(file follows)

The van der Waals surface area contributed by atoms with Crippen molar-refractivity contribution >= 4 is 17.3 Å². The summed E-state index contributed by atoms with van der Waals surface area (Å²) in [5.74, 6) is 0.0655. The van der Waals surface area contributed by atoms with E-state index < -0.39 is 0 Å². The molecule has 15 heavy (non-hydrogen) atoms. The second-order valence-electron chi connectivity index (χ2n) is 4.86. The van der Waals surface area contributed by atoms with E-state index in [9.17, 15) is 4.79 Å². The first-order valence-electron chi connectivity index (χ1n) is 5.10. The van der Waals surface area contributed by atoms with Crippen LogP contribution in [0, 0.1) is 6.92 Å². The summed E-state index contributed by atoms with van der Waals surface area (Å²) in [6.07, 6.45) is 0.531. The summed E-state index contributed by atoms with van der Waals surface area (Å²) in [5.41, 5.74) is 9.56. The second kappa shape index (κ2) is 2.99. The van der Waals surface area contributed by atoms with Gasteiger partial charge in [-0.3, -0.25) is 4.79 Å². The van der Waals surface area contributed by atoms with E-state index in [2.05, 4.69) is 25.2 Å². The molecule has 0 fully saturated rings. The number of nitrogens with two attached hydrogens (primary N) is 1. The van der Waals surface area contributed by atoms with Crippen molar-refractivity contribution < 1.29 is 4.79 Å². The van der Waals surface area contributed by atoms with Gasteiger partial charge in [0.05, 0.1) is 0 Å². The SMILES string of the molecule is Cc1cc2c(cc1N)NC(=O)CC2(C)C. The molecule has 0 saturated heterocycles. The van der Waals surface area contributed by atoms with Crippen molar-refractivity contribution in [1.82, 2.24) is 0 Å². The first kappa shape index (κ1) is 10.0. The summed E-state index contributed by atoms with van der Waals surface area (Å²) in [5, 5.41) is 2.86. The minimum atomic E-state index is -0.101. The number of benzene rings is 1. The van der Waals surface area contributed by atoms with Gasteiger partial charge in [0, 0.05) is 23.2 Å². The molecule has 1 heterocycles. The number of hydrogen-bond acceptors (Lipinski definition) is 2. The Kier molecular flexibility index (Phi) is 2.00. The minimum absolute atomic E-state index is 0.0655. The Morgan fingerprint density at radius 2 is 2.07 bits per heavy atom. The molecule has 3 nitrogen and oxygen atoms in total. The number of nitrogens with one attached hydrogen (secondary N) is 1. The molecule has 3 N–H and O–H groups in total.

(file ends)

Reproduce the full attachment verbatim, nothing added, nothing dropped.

The van der Waals surface area contributed by atoms with Crippen molar-refractivity contribution >= 4 is 17.3 Å². The summed E-state index contributed by atoms with van der Waals surface area (Å²) in [5.74, 6) is 0.0655. The van der Waals surface area contributed by atoms with E-state index < -0.39 is 0 Å². The molecule has 15 heavy (non-hydrogen) atoms. The second-order valence-electron chi connectivity index (χ2n) is 4.86. The van der Waals surface area contributed by atoms with E-state index in [9.17, 15) is 4.79 Å². The first-order valence-electron chi connectivity index (χ1n) is 5.10. The van der Waals surface area contributed by atoms with Crippen LogP contribution in [0, 0.1) is 6.92 Å². The summed E-state index contributed by atoms with van der Waals surface area (Å²) in [6.07, 6.45) is 0.531. The summed E-state index contributed by atoms with van der Waals surface area (Å²) in [5.41, 5.74) is 9.56. The second kappa shape index (κ2) is 2.99. The van der Waals surface area contributed by atoms with Gasteiger partial charge in [-0.3, -0.25) is 4.79 Å². The van der Waals surface area contributed by atoms with E-state index in [2.05, 4.69) is 25.2 Å². The molecule has 0 fully saturated rings. The number of nitrogens with two attached hydrogens (primary N) is 1. The van der Waals surface area contributed by atoms with Crippen molar-refractivity contribution < 1.29 is 4.79 Å². The van der Waals surface area contributed by atoms with Gasteiger partial charge in [0.05, 0.1) is 0 Å². The SMILES string of the molecule is Cc1cc2c(cc1N)NC(=O)CC2(C)C. The molecule has 0 saturated heterocycles. The van der Waals surface area contributed by atoms with Crippen molar-refractivity contribution in [1.82, 2.24) is 0 Å². The first kappa shape index (κ1) is 10.0. The summed E-state index contributed by atoms with van der Waals surface area (Å²) in [5, 5.41) is 2.86. The minimum atomic E-state index is -0.101. The number of benzene rings is 1. The van der Waals surface area contributed by atoms with Gasteiger partial charge in [0, 0.05) is 23.2 Å². The molecule has 1 heterocycles. The number of hydrogen-bond acceptors (Lipinski definition) is 2. The Kier molecular flexibility index (Phi) is 2.00. The minimum absolute atomic E-state index is 0.0655. The Morgan fingerprint density at radius 2 is 2.07 bits per heavy atom. The molecule has 3 nitrogen and oxygen atoms in total. The number of nitrogens with one attached hydrogen (secondary N) is 1. The molecule has 3 N–H and O–H groups in total.